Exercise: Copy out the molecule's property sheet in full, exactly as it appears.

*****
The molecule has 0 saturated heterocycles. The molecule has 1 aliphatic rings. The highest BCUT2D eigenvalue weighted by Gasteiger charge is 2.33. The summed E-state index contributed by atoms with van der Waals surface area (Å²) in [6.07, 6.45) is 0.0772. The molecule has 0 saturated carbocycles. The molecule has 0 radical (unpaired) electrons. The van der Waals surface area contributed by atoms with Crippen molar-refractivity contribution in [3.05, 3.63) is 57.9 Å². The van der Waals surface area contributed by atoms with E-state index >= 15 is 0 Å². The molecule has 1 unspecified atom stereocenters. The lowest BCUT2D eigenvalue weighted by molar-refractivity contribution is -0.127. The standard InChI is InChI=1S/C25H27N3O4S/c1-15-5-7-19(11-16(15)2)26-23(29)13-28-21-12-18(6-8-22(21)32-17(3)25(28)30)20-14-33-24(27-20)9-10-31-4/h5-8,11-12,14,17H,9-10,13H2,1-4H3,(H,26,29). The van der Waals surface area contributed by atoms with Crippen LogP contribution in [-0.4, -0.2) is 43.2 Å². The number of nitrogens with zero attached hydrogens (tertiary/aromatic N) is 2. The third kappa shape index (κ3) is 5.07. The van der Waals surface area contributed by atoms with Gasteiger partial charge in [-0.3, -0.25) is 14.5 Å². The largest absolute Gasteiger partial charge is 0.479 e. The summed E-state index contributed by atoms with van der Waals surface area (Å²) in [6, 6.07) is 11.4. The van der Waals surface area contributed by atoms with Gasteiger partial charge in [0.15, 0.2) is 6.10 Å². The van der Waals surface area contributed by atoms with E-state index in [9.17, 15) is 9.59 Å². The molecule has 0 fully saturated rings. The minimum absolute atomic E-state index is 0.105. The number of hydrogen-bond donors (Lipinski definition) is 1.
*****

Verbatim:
The molecule has 0 saturated heterocycles. The molecule has 1 aliphatic rings. The highest BCUT2D eigenvalue weighted by Gasteiger charge is 2.33. The summed E-state index contributed by atoms with van der Waals surface area (Å²) in [6.07, 6.45) is 0.0772. The molecule has 0 saturated carbocycles. The molecule has 0 radical (unpaired) electrons. The van der Waals surface area contributed by atoms with Crippen molar-refractivity contribution in [3.05, 3.63) is 57.9 Å². The van der Waals surface area contributed by atoms with E-state index >= 15 is 0 Å². The molecule has 1 unspecified atom stereocenters. The lowest BCUT2D eigenvalue weighted by molar-refractivity contribution is -0.127. The standard InChI is InChI=1S/C25H27N3O4S/c1-15-5-7-19(11-16(15)2)26-23(29)13-28-21-12-18(6-8-22(21)32-17(3)25(28)30)20-14-33-24(27-20)9-10-31-4/h5-8,11-12,14,17H,9-10,13H2,1-4H3,(H,26,29). The van der Waals surface area contributed by atoms with Crippen LogP contribution in [-0.4, -0.2) is 43.2 Å². The number of nitrogens with zero attached hydrogens (tertiary/aromatic N) is 2. The third kappa shape index (κ3) is 5.07. The van der Waals surface area contributed by atoms with Gasteiger partial charge in [-0.3, -0.25) is 14.5 Å². The largest absolute Gasteiger partial charge is 0.479 e. The summed E-state index contributed by atoms with van der Waals surface area (Å²) in [6, 6.07) is 11.4. The van der Waals surface area contributed by atoms with Gasteiger partial charge in [0.15, 0.2) is 6.10 Å². The van der Waals surface area contributed by atoms with E-state index in [9.17, 15) is 9.59 Å². The molecule has 0 fully saturated rings. The minimum absolute atomic E-state index is 0.105. The number of hydrogen-bond donors (Lipinski definition) is 1.